Dear Queerie Bradshaw,
Should I tell the men I sleep with from here on out that I have mild HPV? I feel I don’t need to tell them since I’ve had all three shots, it’s mild and under control and 3 out of 4 women have it. Is it necessary to tell my potential sex partners that I have it?
Yes. My answer to the question about whether you should tell a partner about your STIs is always yes, with the sole exception of situations in which you think your life would be put in danger (i.e. you’re worried you’d be beaten if you told your partner with anger management issues, in which case we should get some help to get away from that person).
We live in a society where STIs are rampant mostly because we are highly sexualized yet have no proper sexual education, which includes learning about sexual communication. So we have sex but don’t know how to protect ourselves or even talk about protecting ourselves during sex. This makes it so people, and I include myself in this broad generalization, find it hard to actually ask and answer the tough questions before it’s too late.
No matter what I say or how many statistics I spew about people in the same boat as you, I know you’re going to feel a sense of shame and embarrassment over having gotten an STI, because that’s what society tells you to feel in this situation. Yet, I’m going to try to make you feel better anyways.
Why is it that, as a society, we shame someone for getting HPV but praise them as martyred heroes when that HPV turns to deadly cancer? Why is it that we punish people for the STIs that come from having “too much” sex but don’t punish those that develop diabetes from having “too much” sugar? I’m not saying that we shouldn’t continue to support those who have cancer or diabetes, but I am saying that it’s time we stop punishing and ostracizing people who have STIs.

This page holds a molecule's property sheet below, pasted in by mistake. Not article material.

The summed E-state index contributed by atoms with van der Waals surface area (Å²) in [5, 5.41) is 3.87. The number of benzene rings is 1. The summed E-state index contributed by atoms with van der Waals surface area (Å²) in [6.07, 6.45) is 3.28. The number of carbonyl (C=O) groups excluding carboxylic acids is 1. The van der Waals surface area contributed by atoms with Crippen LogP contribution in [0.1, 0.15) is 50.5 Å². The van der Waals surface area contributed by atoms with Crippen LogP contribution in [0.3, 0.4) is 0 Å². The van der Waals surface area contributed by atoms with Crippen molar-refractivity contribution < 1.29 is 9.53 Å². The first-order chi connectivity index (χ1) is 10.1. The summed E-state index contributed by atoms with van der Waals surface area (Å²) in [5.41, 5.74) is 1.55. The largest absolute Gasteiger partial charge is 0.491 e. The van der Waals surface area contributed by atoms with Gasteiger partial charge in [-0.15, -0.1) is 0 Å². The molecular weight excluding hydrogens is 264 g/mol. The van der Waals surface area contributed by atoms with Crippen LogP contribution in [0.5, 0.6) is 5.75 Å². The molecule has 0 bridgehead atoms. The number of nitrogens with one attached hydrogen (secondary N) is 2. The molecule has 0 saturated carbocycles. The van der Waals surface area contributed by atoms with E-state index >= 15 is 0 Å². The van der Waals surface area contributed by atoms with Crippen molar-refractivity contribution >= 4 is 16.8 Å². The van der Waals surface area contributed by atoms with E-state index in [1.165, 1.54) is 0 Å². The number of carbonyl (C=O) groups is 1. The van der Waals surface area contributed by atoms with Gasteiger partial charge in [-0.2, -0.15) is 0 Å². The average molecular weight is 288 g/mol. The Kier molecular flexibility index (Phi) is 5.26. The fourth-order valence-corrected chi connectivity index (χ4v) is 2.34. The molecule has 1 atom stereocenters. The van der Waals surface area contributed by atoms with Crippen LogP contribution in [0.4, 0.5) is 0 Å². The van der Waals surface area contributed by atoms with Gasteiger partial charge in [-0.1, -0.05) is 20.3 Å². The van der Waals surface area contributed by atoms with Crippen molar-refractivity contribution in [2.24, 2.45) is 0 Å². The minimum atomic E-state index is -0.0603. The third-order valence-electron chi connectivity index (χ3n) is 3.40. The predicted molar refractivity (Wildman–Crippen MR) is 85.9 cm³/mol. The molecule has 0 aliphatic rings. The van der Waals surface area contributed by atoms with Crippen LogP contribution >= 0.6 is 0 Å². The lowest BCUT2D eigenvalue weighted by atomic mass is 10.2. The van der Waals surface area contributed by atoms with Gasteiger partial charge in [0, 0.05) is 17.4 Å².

With that in mind, I suggest you start thinking of having HPV as like having cancer, which is precisely what it will become if left unchecked. It’s something you got, doing natural things almost all people do, and it’s not something you should be ashamed to talk about.
In fact, it’s something you absolutely should talk about precisely because it is a kind of cancer, one of the only kinds you can give someone else. Both women and men can develop seriously deadly cancers if HPV is left untreated. HPV accounts for 5% of cancer worldwide. In women it’s often seen as cervical cancer and directly relatable to HPV. However, recent studies have shown that an increase in mouth and neck cancer in men is caused by HPV, showing the disease causes even more problems than previously thought.
There is no such thing as “mild” HPV, all HPV can cause damage if left unchecked.
My brother has tongue turned to neck cancer and although the doctors eliminated HPV as a possible cause, trust me when I say you don’t want to be the reason anyone you know, one night stand or long-term love, ever has to go through what my brother has had to go through.
So, ND, to recap:
- Don’t be ashamed, STIs happen when two people touch bodies, just like colds happen when two people shake hands.
- Even if your HPV is “mild,” it can cause unseen damage in you, so get checked out by a doctor often (at least an annual pap smear and blood test).
- You need to tell your partners to help prevent unseen damage in them as well.
If you need help communicating with your partner, read this post I wrote on communicating during sex. If that doesn’t help, write me back and we’ll come up with some great phrases for you to have ready to use so you’re never caught unprepared.